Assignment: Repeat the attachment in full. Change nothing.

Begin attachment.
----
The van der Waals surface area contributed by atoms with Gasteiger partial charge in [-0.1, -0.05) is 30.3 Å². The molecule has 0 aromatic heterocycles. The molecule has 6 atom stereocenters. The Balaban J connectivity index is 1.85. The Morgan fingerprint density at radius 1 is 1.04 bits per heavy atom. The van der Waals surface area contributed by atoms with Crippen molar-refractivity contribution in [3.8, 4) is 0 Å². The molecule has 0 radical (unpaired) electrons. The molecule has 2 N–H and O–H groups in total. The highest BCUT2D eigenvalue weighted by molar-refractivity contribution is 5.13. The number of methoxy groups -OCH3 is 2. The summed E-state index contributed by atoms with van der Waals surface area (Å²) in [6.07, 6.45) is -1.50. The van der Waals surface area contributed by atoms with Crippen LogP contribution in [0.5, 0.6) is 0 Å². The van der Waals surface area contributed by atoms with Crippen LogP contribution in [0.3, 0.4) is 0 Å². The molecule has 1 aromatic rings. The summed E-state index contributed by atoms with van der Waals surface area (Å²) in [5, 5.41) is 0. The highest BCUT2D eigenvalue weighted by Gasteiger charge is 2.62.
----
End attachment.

The van der Waals surface area contributed by atoms with Gasteiger partial charge in [-0.1, -0.05) is 30.3 Å². The molecule has 0 aromatic heterocycles. The molecule has 6 atom stereocenters. The Balaban J connectivity index is 1.85. The Morgan fingerprint density at radius 1 is 1.04 bits per heavy atom. The van der Waals surface area contributed by atoms with Crippen molar-refractivity contribution in [3.8, 4) is 0 Å². The molecule has 0 radical (unpaired) electrons. The molecule has 2 N–H and O–H groups in total. The highest BCUT2D eigenvalue weighted by molar-refractivity contribution is 5.13. The number of methoxy groups -OCH3 is 2. The summed E-state index contributed by atoms with van der Waals surface area (Å²) in [6.07, 6.45) is -1.50. The van der Waals surface area contributed by atoms with Crippen LogP contribution in [0.5, 0.6) is 0 Å². The van der Waals surface area contributed by atoms with Crippen LogP contribution in [0.3, 0.4) is 0 Å². The molecule has 1 aromatic rings. The summed E-state index contributed by atoms with van der Waals surface area (Å²) in [5, 5.41) is 0. The highest BCUT2D eigenvalue weighted by Gasteiger charge is 2.62.